Serving Greater Vancouver & the Fraser Valley
Safe Families Canada: support for families in crisis

Safe Families Canada: support for families in crisis

by Jenny Schweyer

 

Jen Francis was working in Costa Rica when she first learned about Safe Families, a faith-based organization that provides temporary homes for children whose families are in crisis. Francis had been intrigued by the concept, and once she returned to her home in Ontario, she couldn’t stop thinking about how beneficial an organization like Safe Families could be for Canadian families that are struggling.

Safe Families was first launched in Chicago in 2003. Parents who find themselves in a crisis situation, or who are simply overwhelmed by the natural demands of parenting, can temporarily place their child or children with a Safe Families host family. According to Francis, stays typically range from a couple of days to a week, although longer placements can be arranged, if needed. The idea is that parents can use this time apart from their children to get respite and seek help. Parents retain legal custody of their children, and Safe Families encourages and helps to facilitate ongoing relationships between host families and the parents. Host families sometimes go on to become parenting mentors to the parents whose children they cared for.

Francis, who currently works as the director for the Canadian branch of Safe Families, hadn’t really seen herself working full time for a non-profit, much less pioneering one almost from scratch. However, after several months of contemplation and prayer, she believed that this was exactly what God was asking her to do. Safe Families officially began operating in Canada in 2014.

Safe Families is headquartered in Toronto, Ontario, but currently operates seven chapters in Canada. Launching in Canada wasn’t an uncomplicated process, as there are many laws and regulations regarding the placement, welfare and guardianship of children, and regulations can differ from province to province. It took a few years to navigate the legalities of temporary placement, and to recruit and train the first host families. Today, there are about 50 families throughout Western Canada who are able to host children in their homes.
Most of Safe Families’ current chapters are located in Ontario, with a small number in the westernmost part of Canada. However, there are two more chapters that are actively under development in BC: one on Vancouver Island (overseen out of Parksville, BC) and one in the southern interior (overseen out of Kelowna). Naturally, there are numerous legal hurdles to navigate when it comes to placing children in temporary care, and although provincial governments have thus far been supportive and encouraging of the work that Safe Families is doing, getting things in place takes a considerable amount of time, as does subsequent recruiting and training of host families. Francis hopes to see the Kelowna and Parksville chapters operational sometime in 2020.

Francis realizes that the idea of taking in someone else’s child for a short-term stay in their homes can be intimidating. For those who would consider the idea, Safe Families offers comprehensive training, ongoing support and insurance to cover host families while they have a child in their care.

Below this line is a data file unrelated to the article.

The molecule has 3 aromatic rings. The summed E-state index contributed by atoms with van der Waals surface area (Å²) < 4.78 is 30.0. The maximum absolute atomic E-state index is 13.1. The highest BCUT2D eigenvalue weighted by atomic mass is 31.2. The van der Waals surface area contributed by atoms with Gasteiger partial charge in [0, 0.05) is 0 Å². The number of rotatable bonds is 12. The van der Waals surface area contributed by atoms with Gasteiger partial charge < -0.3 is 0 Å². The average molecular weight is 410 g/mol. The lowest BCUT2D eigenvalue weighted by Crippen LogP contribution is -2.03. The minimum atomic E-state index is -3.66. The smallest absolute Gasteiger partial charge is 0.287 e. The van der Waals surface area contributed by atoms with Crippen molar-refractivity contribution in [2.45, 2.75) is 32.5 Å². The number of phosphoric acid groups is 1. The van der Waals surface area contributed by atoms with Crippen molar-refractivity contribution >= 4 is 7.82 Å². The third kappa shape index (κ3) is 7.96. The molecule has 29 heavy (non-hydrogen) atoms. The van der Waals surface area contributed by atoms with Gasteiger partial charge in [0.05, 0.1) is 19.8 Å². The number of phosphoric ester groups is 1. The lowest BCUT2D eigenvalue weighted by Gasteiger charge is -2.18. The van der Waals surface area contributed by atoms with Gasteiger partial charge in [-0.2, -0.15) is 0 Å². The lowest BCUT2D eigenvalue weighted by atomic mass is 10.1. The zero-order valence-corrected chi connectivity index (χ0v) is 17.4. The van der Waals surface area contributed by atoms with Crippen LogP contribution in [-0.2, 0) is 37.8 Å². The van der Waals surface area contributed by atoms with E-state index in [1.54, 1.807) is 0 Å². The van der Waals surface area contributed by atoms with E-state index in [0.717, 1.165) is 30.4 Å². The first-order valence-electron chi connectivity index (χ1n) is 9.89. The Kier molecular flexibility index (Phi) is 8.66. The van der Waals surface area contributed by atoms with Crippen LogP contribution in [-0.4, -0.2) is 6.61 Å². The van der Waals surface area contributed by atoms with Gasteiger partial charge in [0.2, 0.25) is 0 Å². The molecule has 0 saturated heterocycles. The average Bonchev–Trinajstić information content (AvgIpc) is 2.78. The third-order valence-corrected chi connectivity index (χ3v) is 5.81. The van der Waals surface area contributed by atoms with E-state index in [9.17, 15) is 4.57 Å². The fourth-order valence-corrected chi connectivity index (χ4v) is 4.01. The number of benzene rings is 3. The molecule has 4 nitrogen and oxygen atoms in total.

Even if hosting a child in one’s home isn’t possible, Francis says that there are still numerous ways to get involved with the mission of Safe Families Canada. Volunteers are needed to serve on steering committees in locations where Safe Families will be planting a chapter and to help spread the mission of Safe Families in their local churches and Bible study groups. Chapters which are operational need ongoing volunteer help to carry out all kinds of tasks, from keeping offices running to helping provide transportation for children.

There are also a number of opportunities for volunteers to be hands-on with children and their families even if they aren’t in a position to offer temporary shelter for a child in need. The Family Friend program matches up a volunteer with a family in need of friendship and emotional support. The volunteer simply acts as a listening ear when parents need encouragement, and may help direct parents to resources from within their own communities and even to advocate for parents needing other types of resources and support from their communities.

Safe Families also needs volunteers to act as a Family Coach. The Family Coach is similar in many ways to a Family Friend, with the additional responsibility of helping to assess and monitor the ongoing safety of children who are placed with a host family. Safe Families is also continually recruiting Resource Friends. These are typically skilled professionals, such as automobile mechanics, dentists, hair stylists, child care providers, etc., who are willing to fill a tangible need, such as fixing a parent’s car or giving a child a haircut free of charge to a needy family. A Resource Friend may also simply be someone who is willing to donate a tangible item, such as a crib, or funds to purchase a tangible item, for a family that needs it.
Francis gets passionate when she talks about how great the need is in Canada for families to be able to access support from someone who is simply able to listen without judgment and offer advice to people who are struggling in their roles as parents. For churches that are seeking to live out The Great Commission within their own communities in a way that is meaningful and tangible, getting involved in Safe Families is a great way to reach out to people in their communities who are struggling.

To find out how you, your church or your small group can get involved with the mission of Safe Families Canada, visit www.safefamiliescanada.com and click on the ‘Get Involved’ tab.

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